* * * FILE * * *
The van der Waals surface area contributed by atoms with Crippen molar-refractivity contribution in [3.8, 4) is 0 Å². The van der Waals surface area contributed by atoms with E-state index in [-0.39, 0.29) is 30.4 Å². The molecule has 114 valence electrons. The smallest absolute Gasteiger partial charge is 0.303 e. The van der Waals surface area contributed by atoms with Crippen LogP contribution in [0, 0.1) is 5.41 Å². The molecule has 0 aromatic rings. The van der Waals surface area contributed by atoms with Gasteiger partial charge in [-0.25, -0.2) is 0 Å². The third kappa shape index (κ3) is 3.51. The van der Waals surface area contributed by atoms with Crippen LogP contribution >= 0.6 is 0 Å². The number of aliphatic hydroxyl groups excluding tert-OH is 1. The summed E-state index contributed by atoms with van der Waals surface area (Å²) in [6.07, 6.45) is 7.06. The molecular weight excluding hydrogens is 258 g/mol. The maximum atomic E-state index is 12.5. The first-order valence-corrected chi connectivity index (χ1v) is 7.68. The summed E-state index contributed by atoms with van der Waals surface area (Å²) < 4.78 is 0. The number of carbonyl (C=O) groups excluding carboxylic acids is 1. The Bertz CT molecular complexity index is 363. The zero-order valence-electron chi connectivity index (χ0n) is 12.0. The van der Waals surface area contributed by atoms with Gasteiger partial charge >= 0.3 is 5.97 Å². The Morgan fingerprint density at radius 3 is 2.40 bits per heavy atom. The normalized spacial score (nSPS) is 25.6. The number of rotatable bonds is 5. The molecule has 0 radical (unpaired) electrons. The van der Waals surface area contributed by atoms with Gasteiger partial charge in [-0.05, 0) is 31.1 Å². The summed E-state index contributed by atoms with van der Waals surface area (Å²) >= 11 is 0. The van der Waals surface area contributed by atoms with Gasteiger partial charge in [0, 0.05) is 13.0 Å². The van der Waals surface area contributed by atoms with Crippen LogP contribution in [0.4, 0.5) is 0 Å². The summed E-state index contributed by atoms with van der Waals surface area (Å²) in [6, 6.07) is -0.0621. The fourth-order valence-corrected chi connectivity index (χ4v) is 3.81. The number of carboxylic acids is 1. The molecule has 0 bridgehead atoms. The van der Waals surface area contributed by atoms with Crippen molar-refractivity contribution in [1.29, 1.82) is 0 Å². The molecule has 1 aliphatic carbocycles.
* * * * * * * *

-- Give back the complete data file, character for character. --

The van der Waals surface area contributed by atoms with Crippen molar-refractivity contribution in [3.8, 4) is 0 Å². The van der Waals surface area contributed by atoms with E-state index in [-0.39, 0.29) is 30.4 Å². The molecule has 114 valence electrons. The smallest absolute Gasteiger partial charge is 0.303 e. The van der Waals surface area contributed by atoms with Crippen LogP contribution in [0, 0.1) is 5.41 Å². The molecule has 0 aromatic rings. The van der Waals surface area contributed by atoms with Gasteiger partial charge in [-0.25, -0.2) is 0 Å². The third kappa shape index (κ3) is 3.51. The van der Waals surface area contributed by atoms with Crippen LogP contribution >= 0.6 is 0 Å². The number of aliphatic hydroxyl groups excluding tert-OH is 1. The summed E-state index contributed by atoms with van der Waals surface area (Å²) in [6.07, 6.45) is 7.06. The molecular weight excluding hydrogens is 258 g/mol. The maximum atomic E-state index is 12.5. The first-order valence-corrected chi connectivity index (χ1v) is 7.68. The summed E-state index contributed by atoms with van der Waals surface area (Å²) < 4.78 is 0. The number of carbonyl (C=O) groups excluding carboxylic acids is 1. The Bertz CT molecular complexity index is 363. The zero-order valence-electron chi connectivity index (χ0n) is 12.0. The van der Waals surface area contributed by atoms with Gasteiger partial charge >= 0.3 is 5.97 Å². The Morgan fingerprint density at radius 3 is 2.40 bits per heavy atom. The normalized spacial score (nSPS) is 25.6. The number of rotatable bonds is 5. The molecule has 0 radical (unpaired) electrons. The van der Waals surface area contributed by atoms with Gasteiger partial charge in [-0.05, 0) is 31.1 Å². The summed E-state index contributed by atoms with van der Waals surface area (Å²) >= 11 is 0. The van der Waals surface area contributed by atoms with Gasteiger partial charge in [0, 0.05) is 13.0 Å². The van der Waals surface area contributed by atoms with Crippen LogP contribution in [0.4, 0.5) is 0 Å². The summed E-state index contributed by atoms with van der Waals surface area (Å²) in [6, 6.07) is -0.0621. The fourth-order valence-corrected chi connectivity index (χ4v) is 3.81. The number of carboxylic acids is 1. The molecule has 0 bridgehead atoms. The van der Waals surface area contributed by atoms with Crippen molar-refractivity contribution in [1.29, 1.82) is 0 Å². The molecule has 1 aliphatic carbocycles.